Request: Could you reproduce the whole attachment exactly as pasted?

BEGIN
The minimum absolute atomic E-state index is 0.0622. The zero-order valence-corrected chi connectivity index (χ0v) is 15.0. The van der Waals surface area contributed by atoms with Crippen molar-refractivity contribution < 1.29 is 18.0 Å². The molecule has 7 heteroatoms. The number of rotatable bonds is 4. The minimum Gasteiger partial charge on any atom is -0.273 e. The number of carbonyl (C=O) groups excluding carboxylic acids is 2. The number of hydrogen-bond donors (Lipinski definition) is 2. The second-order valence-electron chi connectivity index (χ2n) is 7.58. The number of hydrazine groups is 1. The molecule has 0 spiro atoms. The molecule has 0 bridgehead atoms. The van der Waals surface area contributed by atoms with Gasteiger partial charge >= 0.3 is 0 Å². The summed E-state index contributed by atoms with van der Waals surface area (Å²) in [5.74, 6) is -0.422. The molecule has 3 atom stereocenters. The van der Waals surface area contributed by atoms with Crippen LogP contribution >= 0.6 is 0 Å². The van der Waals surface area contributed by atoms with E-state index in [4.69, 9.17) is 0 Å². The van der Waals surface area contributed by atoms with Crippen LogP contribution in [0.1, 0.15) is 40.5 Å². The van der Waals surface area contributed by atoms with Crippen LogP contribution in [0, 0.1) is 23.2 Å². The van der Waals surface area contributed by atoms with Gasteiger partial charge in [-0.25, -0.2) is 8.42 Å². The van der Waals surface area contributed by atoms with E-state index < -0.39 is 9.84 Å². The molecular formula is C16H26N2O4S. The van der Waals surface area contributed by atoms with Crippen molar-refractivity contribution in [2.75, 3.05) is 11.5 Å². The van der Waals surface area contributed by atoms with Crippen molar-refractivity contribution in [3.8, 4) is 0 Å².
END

The minimum absolute atomic E-state index is 0.0622. The zero-order valence-corrected chi connectivity index (χ0v) is 15.0. The van der Waals surface area contributed by atoms with Crippen molar-refractivity contribution < 1.29 is 18.0 Å². The molecule has 7 heteroatoms. The number of rotatable bonds is 4. The minimum Gasteiger partial charge on any atom is -0.273 e. The number of carbonyl (C=O) groups excluding carboxylic acids is 2. The number of hydrogen-bond donors (Lipinski definition) is 2. The second-order valence-electron chi connectivity index (χ2n) is 7.58. The number of hydrazine groups is 1. The molecule has 0 spiro atoms. The molecule has 0 bridgehead atoms. The van der Waals surface area contributed by atoms with Gasteiger partial charge >= 0.3 is 0 Å². The summed E-state index contributed by atoms with van der Waals surface area (Å²) in [5.74, 6) is -0.422. The molecule has 3 atom stereocenters. The van der Waals surface area contributed by atoms with Crippen LogP contribution >= 0.6 is 0 Å². The van der Waals surface area contributed by atoms with E-state index in [4.69, 9.17) is 0 Å². The van der Waals surface area contributed by atoms with Crippen LogP contribution in [0.1, 0.15) is 40.5 Å². The van der Waals surface area contributed by atoms with Crippen LogP contribution in [0, 0.1) is 23.2 Å². The van der Waals surface area contributed by atoms with Gasteiger partial charge in [-0.25, -0.2) is 8.42 Å². The van der Waals surface area contributed by atoms with E-state index < -0.39 is 9.84 Å². The molecular formula is C16H26N2O4S. The van der Waals surface area contributed by atoms with Crippen molar-refractivity contribution in [2.75, 3.05) is 11.5 Å². The van der Waals surface area contributed by atoms with Crippen molar-refractivity contribution in [3.8, 4) is 0 Å².